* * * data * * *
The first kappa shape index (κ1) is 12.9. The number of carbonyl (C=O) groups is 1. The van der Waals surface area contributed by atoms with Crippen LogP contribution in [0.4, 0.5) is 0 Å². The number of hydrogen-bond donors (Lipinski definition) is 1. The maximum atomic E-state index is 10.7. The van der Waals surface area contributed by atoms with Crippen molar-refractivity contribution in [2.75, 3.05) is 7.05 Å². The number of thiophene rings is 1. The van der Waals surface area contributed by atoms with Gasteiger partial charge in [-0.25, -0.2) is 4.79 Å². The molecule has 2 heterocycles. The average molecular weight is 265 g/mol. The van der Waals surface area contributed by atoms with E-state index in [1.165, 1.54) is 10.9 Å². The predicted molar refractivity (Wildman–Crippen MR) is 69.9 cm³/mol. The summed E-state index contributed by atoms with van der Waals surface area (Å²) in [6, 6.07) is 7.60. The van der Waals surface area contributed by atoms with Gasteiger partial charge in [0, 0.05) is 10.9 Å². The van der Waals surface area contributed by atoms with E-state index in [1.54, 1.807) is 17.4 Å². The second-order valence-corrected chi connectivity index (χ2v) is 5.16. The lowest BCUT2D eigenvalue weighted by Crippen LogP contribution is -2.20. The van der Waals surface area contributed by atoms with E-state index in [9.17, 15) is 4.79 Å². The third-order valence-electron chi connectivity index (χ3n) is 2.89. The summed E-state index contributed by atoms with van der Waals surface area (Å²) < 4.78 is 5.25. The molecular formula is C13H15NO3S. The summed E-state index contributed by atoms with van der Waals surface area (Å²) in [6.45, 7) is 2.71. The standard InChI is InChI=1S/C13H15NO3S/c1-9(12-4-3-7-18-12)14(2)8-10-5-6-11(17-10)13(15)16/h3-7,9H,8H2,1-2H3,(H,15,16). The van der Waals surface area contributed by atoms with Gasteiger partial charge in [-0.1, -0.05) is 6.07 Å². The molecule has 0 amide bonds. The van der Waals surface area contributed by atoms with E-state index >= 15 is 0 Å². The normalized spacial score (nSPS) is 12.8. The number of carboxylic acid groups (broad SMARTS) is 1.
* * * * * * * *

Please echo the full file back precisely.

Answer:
The first kappa shape index (κ1) is 12.9. The number of carbonyl (C=O) groups is 1. The van der Waals surface area contributed by atoms with Crippen LogP contribution in [0.4, 0.5) is 0 Å². The number of hydrogen-bond donors (Lipinski definition) is 1. The maximum atomic E-state index is 10.7. The van der Waals surface area contributed by atoms with Crippen molar-refractivity contribution in [2.75, 3.05) is 7.05 Å². The number of thiophene rings is 1. The van der Waals surface area contributed by atoms with Gasteiger partial charge in [-0.25, -0.2) is 4.79 Å². The molecule has 2 heterocycles. The average molecular weight is 265 g/mol. The van der Waals surface area contributed by atoms with E-state index in [1.165, 1.54) is 10.9 Å². The predicted molar refractivity (Wildman–Crippen MR) is 69.9 cm³/mol. The summed E-state index contributed by atoms with van der Waals surface area (Å²) in [6, 6.07) is 7.60. The van der Waals surface area contributed by atoms with Gasteiger partial charge in [0, 0.05) is 10.9 Å². The van der Waals surface area contributed by atoms with E-state index in [1.54, 1.807) is 17.4 Å². The second-order valence-corrected chi connectivity index (χ2v) is 5.16. The lowest BCUT2D eigenvalue weighted by Crippen LogP contribution is -2.20. The van der Waals surface area contributed by atoms with E-state index in [9.17, 15) is 4.79 Å². The third-order valence-electron chi connectivity index (χ3n) is 2.89. The summed E-state index contributed by atoms with van der Waals surface area (Å²) < 4.78 is 5.25. The molecular formula is C13H15NO3S. The summed E-state index contributed by atoms with van der Waals surface area (Å²) in [6.45, 7) is 2.71. The standard InChI is InChI=1S/C13H15NO3S/c1-9(12-4-3-7-18-12)14(2)8-10-5-6-11(17-10)13(15)16/h3-7,9H,8H2,1-2H3,(H,15,16). The van der Waals surface area contributed by atoms with Gasteiger partial charge in [-0.1, -0.05) is 6.07 Å². The molecule has 0 amide bonds. The van der Waals surface area contributed by atoms with E-state index >= 15 is 0 Å². The normalized spacial score (nSPS) is 12.8. The number of carboxylic acid groups (broad SMARTS) is 1.